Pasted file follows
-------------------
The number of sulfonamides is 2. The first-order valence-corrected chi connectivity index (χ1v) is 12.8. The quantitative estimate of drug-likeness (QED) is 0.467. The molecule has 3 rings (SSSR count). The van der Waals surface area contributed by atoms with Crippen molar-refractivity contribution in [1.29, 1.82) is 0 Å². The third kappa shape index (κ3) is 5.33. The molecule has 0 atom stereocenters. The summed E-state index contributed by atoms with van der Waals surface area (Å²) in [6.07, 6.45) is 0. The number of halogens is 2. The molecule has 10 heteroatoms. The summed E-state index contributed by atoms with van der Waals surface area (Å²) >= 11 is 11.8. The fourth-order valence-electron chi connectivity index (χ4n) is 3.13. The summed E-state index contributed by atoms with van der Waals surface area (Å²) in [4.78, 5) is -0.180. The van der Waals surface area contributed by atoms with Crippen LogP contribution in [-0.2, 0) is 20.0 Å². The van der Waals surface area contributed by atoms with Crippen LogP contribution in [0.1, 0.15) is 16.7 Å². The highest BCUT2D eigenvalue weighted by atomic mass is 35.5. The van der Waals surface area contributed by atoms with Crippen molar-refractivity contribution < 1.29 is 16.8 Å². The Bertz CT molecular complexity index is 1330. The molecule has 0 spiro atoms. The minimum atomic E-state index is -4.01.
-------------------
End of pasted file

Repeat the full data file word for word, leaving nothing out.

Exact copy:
The number of sulfonamides is 2. The first-order valence-corrected chi connectivity index (χ1v) is 12.8. The quantitative estimate of drug-likeness (QED) is 0.467. The molecule has 3 rings (SSSR count). The van der Waals surface area contributed by atoms with Crippen molar-refractivity contribution in [1.29, 1.82) is 0 Å². The third kappa shape index (κ3) is 5.33. The molecule has 0 atom stereocenters. The summed E-state index contributed by atoms with van der Waals surface area (Å²) in [6.07, 6.45) is 0. The number of halogens is 2. The molecule has 10 heteroatoms. The summed E-state index contributed by atoms with van der Waals surface area (Å²) >= 11 is 11.8. The fourth-order valence-electron chi connectivity index (χ4n) is 3.13. The summed E-state index contributed by atoms with van der Waals surface area (Å²) in [4.78, 5) is -0.180. The van der Waals surface area contributed by atoms with Crippen LogP contribution in [-0.2, 0) is 20.0 Å². The van der Waals surface area contributed by atoms with Crippen LogP contribution in [0.1, 0.15) is 16.7 Å². The highest BCUT2D eigenvalue weighted by atomic mass is 35.5. The van der Waals surface area contributed by atoms with Crippen molar-refractivity contribution < 1.29 is 16.8 Å². The Bertz CT molecular complexity index is 1330. The molecule has 0 spiro atoms. The minimum atomic E-state index is -4.01.